September, 2017

Dear teachers and parents of the visually impaired and school librarians,

In our effort to promote braille literacy among children, Wisconsin Braille Inc. is very pleased to offer another new selection of free braille books, financially supported by the Glen Stacey Fund. This year’s collection was well researched and includes recommended children’s books not already available in braille [accomplished by checking the databases at American Printing House for the Blind (www.aph.org) and the National Library Service ((www.loc.gov/nls)].

Through both prose and poetry, this year’s collection offers books that are fanciful and fun to read as well as those with more thoughtful themes. Of particular importance to our children who are learning braille is the book, Six Dots, A Story of Young Louis Braille. Five delightful books are offered in print/braille for young readers. We sincerely hope that our selection meets the needs of your readers! All the books in this year’s collection are produced in UEB

While this project is supported by Glen Stacey funds, none of these funds are used by Wisconsin Braille for its day-to-day operations. We rely on our membership dues to support our other activities, notably a newsletter and a website. If you appreciate receiving these free books, we would urge you to become a member of Wisconsin Braille Inc. Annual dues are only $10 for a regular membership or $30 for a sustaining membership. A membership form is attached or may be found on our website: www.wisbrl.org. Wisconsin Braille does not sell its membership list to any other organization.

One decided advantage of becoming a member of Wisconsin Braille Inc. is that you may order additional books from our composite list. This benefit is no longer available for non-members. The composite list is found on our website: www.wisbrl.org.

“The Branch” by Mireille Messier

When a branch from her beloved tree snaps off in an ice storm, a plucky girl refuses to let it be hauled away. Mr. Frank, her neighbor, says “it’s full of potential.” So with imagination and spirit, they help each other create something new and whole out of the broken branch to be enjoyed once again. For second to fourth graders.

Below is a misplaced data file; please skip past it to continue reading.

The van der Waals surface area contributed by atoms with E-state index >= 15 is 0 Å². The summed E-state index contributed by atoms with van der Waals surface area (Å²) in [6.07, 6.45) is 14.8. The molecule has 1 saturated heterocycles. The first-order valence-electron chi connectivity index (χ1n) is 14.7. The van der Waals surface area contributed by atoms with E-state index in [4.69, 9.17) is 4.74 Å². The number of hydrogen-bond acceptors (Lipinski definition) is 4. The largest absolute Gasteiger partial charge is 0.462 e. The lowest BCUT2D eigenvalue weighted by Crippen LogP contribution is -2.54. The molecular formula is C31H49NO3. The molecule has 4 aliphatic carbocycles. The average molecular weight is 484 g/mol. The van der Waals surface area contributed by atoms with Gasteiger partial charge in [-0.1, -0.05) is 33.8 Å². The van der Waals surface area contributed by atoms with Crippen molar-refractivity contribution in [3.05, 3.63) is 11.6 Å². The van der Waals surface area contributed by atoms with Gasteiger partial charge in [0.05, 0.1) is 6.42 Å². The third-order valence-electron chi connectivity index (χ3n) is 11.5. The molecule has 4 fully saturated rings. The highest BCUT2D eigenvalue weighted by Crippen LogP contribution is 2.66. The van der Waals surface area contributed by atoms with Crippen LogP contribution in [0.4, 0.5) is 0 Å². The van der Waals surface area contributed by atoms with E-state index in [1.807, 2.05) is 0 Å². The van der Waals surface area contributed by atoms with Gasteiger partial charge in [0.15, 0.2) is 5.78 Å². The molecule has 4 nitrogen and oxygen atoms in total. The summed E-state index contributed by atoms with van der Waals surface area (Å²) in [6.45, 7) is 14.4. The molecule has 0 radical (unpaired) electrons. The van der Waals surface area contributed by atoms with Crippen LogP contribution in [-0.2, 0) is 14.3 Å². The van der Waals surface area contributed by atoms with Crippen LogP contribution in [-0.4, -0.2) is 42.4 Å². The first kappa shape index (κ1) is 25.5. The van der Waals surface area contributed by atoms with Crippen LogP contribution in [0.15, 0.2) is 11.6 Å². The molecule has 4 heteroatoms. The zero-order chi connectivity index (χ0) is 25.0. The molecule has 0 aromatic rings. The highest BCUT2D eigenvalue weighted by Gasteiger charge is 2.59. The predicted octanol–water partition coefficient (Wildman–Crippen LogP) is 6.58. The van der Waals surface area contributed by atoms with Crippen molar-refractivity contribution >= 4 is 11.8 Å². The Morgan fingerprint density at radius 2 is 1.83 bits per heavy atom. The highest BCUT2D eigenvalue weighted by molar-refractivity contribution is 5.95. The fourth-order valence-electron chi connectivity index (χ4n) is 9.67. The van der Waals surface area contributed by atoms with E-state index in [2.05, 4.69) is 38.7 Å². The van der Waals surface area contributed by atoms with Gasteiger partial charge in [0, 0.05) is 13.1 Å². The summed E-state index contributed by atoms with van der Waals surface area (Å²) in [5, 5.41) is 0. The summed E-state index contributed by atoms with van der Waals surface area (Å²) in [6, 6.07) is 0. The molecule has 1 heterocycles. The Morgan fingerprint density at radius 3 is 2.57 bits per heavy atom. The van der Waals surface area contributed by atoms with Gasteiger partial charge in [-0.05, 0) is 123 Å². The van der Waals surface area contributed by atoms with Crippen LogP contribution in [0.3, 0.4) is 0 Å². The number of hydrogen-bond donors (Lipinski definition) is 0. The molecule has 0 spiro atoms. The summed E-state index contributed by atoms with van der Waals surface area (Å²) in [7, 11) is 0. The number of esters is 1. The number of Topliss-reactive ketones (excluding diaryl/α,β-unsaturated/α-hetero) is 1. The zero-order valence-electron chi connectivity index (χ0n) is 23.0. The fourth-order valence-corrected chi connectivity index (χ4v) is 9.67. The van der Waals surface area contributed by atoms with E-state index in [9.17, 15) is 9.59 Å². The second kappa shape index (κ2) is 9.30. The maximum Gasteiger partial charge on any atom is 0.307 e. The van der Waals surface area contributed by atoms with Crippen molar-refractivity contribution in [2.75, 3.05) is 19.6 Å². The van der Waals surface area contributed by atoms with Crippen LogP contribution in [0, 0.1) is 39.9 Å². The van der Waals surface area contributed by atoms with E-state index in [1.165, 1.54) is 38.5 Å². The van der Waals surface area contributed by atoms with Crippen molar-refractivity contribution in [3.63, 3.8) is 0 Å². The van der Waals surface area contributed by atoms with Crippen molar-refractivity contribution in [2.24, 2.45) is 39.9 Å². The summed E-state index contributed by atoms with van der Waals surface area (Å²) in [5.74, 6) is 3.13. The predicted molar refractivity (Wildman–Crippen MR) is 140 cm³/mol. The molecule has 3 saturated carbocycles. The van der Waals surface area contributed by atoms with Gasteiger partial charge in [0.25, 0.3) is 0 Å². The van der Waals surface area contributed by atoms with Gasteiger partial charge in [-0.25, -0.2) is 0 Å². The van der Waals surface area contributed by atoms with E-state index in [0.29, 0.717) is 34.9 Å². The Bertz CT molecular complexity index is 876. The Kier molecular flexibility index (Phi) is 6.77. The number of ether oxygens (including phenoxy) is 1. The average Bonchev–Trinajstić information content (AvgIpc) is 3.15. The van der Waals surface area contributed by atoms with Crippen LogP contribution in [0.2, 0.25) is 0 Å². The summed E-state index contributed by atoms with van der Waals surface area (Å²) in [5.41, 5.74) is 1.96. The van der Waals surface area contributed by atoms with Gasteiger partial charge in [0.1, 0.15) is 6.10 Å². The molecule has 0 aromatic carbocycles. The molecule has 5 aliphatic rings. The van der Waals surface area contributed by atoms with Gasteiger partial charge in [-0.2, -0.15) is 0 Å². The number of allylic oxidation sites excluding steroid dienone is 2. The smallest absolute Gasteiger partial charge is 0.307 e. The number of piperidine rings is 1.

“A Family is a Family is a Family” by Sara O’Leary

“What makes a family special?” the teacher asks of her students. Students share descriptions of their families: a mom and a dad, a blended family, a week with dad and a week with mom, two moms or two dads, living with grandma. And when someone asks the narrator’s foster mother which are her real children, she responds, “Oh, I don’t have any imaginary children. All my children are real.” Print/braille, for second to fourth graders.

“Garvey’s Choice” by Nikki Grimes

What if you’re not the kid your father wanted? Garvey is a bookworm, an inventor of jokes and a good friend. He loves music and math and learning about outer space. He is not the jock that his Dad wants him to be. Garvey becomes overweight and is taunted by the kids at school. He is faced with making an important decision that could make the difference to getting others—including his father—to see and accept as he is. This story is written entirely in tanka, a Japanese form of poetry. For readers ages 9-12.

“Hannah and Sugar” by Kate Berube

Hannah is afraid of Sugar, a classmate’s dog. But one day Sugar goes missing. Will Hannah be able to overcome her fears and make a new friend? Print/braille, for first to second graders.

“Home at Last” by Vera B. Williams

This is a poignant story about fear, adoption, family and the joy of fatherhood. Lester, the main character is adopted by Daddy Albert and Daddy Rich. He has one big problem -- he can’t fall asleep. No matter how happy Lester is during the day, he gets scared and worried at night. There is a touching solution to this problem and ultimately this is a book that demonstrates that all children have a right to belong someplace safe. For ages 4-8.

“Lily’s New Home” and “Want to Play?” by Paula Yoo

Lily, an African American girl who has lived in a home with a yard, is moving to a New York City apartment. She is uncertain about life in a new neighborhood. Her parents show her parts of it that are just like her old neighborhood, including the library where she finds many familiar books. She also meets a neighbor boy from the apartment next door, Pablo, who also loves to read. In the second book, Lily meets even more new friends who enjoy playing in the park, becoming imaginary explorers. Each book will be produced in print/braille. For beginning readers, ages 5-7.

“Mango, Abuela, and Me” by Meg Medina